DeBrota did not shy away of his efforts to work the lines to the Tigers’ advantage any way he could. In the end, the relay DQ and Concord’s advantage in diving was too much to make up.

“You can’t help it. Kids false start sometimes, it happens,” offered DeBrota. “I’m just proud of the way my kids fought all day. I told them they may not win this, but they are a better team than a mistake to use it as an excuse. They got in the pool and fought and showed what they are made of.”

Wawasee didn’t land anyone in the top two, but had plenty of swimmers pushing in the finals. The Warriors qualified 13 individuals into the championship heats, and saw both its 200 (1:33.76) and 400 relays (3:27.15) take third. Karlson Hand was third in the backstroke (58.91), Nathan Kryder was third in the fly (56.35) and fourth in the 200 free (1:51.14), Daegan Kingery was fourth in the 50 (22.58) and 100 freestyles (49.74), and Devon Kuhn was fifth in diving (306.30).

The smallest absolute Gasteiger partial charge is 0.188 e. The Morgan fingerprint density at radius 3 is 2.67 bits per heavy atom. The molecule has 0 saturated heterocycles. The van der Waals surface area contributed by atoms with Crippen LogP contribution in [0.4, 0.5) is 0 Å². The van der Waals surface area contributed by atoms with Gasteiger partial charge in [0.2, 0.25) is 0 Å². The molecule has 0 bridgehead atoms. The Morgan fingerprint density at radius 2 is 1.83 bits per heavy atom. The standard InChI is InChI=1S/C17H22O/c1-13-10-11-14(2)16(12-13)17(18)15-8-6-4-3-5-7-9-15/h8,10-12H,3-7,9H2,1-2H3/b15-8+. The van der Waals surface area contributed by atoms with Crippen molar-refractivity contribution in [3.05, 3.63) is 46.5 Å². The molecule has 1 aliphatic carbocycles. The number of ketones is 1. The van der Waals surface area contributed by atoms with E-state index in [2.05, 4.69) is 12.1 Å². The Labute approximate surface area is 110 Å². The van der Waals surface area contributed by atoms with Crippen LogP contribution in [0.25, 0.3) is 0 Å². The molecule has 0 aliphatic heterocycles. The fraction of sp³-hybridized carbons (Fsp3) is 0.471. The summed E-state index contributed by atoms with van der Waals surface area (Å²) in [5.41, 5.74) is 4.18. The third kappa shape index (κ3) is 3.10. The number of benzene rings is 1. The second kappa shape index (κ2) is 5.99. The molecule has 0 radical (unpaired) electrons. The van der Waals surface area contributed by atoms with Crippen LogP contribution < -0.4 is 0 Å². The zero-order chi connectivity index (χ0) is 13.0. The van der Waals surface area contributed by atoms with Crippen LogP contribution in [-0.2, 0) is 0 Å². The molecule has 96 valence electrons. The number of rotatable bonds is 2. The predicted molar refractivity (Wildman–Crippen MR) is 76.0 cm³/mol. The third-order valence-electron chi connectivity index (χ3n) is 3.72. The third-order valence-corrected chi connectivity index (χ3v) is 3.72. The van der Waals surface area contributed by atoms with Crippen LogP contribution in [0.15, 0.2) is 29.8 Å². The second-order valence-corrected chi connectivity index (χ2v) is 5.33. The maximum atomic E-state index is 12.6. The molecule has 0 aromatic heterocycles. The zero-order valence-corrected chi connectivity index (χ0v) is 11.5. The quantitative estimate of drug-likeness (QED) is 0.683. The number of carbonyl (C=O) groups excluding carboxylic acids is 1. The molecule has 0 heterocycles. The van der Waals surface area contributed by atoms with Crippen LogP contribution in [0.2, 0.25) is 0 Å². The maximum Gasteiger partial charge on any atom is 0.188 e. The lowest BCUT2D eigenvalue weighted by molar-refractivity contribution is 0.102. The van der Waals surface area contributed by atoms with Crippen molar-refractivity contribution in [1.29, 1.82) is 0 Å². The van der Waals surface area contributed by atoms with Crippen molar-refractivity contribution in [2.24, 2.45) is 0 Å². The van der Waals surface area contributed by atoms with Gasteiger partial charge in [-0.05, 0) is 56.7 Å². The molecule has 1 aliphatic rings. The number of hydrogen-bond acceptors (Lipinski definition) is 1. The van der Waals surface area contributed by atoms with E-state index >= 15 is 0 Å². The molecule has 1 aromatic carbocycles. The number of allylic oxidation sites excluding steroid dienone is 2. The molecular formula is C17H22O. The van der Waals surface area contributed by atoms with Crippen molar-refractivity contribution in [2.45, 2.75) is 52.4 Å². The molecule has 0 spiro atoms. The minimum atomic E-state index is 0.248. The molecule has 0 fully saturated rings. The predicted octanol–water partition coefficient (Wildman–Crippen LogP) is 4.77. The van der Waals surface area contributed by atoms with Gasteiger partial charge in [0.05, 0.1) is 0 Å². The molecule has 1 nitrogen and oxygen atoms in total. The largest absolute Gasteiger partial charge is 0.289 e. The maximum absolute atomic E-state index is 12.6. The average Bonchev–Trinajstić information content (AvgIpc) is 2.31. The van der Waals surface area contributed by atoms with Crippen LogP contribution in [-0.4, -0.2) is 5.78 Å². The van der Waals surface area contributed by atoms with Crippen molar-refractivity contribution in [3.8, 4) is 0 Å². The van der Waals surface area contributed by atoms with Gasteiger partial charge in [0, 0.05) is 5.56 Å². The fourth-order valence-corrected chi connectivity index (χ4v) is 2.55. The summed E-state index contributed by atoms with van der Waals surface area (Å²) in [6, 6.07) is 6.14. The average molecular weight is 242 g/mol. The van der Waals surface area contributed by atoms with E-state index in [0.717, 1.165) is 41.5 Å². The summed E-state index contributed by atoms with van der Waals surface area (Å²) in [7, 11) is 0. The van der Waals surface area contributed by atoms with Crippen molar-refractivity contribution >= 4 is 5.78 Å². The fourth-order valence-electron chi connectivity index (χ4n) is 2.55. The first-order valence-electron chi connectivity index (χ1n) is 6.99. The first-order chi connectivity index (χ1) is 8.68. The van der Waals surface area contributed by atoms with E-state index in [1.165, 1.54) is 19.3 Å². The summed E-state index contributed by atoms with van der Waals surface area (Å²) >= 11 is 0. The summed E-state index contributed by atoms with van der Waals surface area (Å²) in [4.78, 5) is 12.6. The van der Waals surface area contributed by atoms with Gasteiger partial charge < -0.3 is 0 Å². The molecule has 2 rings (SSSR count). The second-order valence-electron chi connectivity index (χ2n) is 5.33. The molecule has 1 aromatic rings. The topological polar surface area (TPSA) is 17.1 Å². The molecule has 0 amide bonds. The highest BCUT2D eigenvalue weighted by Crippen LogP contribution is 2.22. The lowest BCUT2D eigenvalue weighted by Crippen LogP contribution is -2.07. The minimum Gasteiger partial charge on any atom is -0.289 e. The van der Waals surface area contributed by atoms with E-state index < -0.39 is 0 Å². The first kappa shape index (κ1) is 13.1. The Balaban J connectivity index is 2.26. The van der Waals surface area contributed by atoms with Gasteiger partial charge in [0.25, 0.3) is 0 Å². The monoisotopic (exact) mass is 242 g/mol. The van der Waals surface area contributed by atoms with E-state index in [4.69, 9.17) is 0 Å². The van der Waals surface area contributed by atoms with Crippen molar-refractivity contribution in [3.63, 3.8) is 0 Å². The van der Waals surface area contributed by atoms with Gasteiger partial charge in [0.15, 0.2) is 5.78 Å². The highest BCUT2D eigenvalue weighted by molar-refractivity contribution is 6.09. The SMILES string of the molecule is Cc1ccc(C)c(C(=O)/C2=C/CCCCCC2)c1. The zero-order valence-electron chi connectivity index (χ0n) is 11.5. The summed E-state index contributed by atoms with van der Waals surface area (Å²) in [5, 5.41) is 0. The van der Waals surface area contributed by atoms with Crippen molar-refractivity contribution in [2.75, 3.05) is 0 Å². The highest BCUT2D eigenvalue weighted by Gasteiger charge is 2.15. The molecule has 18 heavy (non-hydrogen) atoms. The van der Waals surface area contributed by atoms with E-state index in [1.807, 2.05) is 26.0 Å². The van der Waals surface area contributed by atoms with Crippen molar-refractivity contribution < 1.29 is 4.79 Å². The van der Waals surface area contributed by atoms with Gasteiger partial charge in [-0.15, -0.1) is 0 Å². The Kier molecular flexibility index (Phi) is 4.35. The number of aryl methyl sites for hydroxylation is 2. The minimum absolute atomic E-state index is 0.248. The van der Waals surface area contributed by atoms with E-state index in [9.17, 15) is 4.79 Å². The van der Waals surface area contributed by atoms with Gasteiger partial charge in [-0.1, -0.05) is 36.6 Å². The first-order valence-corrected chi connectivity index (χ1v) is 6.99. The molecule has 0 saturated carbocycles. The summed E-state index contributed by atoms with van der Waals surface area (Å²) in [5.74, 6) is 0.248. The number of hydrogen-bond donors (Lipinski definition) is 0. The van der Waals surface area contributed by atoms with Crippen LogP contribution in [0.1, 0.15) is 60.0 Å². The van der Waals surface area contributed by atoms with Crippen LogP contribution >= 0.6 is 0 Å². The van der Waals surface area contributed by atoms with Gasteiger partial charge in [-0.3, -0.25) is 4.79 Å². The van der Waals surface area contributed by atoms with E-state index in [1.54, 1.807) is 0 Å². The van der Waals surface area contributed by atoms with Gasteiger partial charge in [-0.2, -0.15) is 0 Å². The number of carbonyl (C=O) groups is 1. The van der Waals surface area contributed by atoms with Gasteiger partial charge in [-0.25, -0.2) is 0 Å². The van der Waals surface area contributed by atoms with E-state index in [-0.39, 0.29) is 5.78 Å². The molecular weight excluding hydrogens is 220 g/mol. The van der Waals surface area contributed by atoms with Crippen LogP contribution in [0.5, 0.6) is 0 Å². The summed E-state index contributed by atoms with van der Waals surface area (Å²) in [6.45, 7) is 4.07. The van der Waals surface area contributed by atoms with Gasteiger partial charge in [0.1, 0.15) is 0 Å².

To boot, Warrior head coach Jason Scott was named a co-Coach of the Year along with Johnson and DeBrota.

“The guys’ performances speak for themselves,” Scott said. “We swam insane on Thursday, much faster than I expected, then came back on very little rest today and dropped more time. I am tickled pink.

“We have some things we still need to fix,” continued Scott. “We’re still swimming in areas where we don’t have experience, with some silly mistakes on turns and starts. There’s still a lot to learn, and we’ve got three weeks to work on them.”

NorthWood had the other championship, represented by Caden Jenkins on the diving board. The senior led the diving corps with a 483.30, breaking a 36-year-old record of 449.65 set by Nate Kuhns in 1984. Jenkins bested runner-up Smith by 88.7 points and won his second straight NLC title.

Posted In: Boy's Sports > Swimming and Diving